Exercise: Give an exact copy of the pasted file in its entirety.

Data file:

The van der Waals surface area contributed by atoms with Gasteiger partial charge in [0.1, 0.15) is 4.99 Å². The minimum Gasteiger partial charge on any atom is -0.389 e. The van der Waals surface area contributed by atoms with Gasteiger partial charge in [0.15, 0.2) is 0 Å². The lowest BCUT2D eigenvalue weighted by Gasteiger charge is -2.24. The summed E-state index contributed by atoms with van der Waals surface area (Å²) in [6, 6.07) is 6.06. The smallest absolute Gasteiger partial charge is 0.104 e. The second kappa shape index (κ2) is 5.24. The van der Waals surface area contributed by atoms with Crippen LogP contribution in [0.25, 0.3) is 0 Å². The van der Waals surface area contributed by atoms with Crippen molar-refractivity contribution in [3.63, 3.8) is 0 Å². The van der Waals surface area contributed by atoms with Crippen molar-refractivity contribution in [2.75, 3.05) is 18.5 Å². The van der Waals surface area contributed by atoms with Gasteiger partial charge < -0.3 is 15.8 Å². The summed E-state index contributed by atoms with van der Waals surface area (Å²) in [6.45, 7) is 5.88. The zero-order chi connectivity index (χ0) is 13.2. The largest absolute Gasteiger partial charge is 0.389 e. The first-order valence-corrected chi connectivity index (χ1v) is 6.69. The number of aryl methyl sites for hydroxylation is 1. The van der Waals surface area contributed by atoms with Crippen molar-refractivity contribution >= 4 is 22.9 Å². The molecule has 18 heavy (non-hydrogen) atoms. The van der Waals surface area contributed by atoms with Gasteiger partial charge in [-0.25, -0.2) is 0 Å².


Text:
The van der Waals surface area contributed by atoms with Gasteiger partial charge in [0.1, 0.15) is 4.99 Å². The minimum Gasteiger partial charge on any atom is -0.389 e. The van der Waals surface area contributed by atoms with Gasteiger partial charge in [0.15, 0.2) is 0 Å². The lowest BCUT2D eigenvalue weighted by Gasteiger charge is -2.24. The summed E-state index contributed by atoms with van der Waals surface area (Å²) in [6, 6.07) is 6.06. The smallest absolute Gasteiger partial charge is 0.104 e. The second kappa shape index (κ2) is 5.24. The van der Waals surface area contributed by atoms with Crippen LogP contribution in [0.25, 0.3) is 0 Å². The van der Waals surface area contributed by atoms with Crippen molar-refractivity contribution in [3.63, 3.8) is 0 Å². The van der Waals surface area contributed by atoms with Crippen molar-refractivity contribution in [2.75, 3.05) is 18.5 Å². The van der Waals surface area contributed by atoms with Gasteiger partial charge < -0.3 is 15.8 Å². The summed E-state index contributed by atoms with van der Waals surface area (Å²) in [6.45, 7) is 5.88. The zero-order chi connectivity index (χ0) is 13.2. The largest absolute Gasteiger partial charge is 0.389 e. The first-order valence-corrected chi connectivity index (χ1v) is 6.69. The number of aryl methyl sites for hydroxylation is 1. The van der Waals surface area contributed by atoms with Crippen molar-refractivity contribution >= 4 is 22.9 Å². The molecule has 18 heavy (non-hydrogen) atoms. The van der Waals surface area contributed by atoms with Gasteiger partial charge in [-0.25, -0.2) is 0 Å².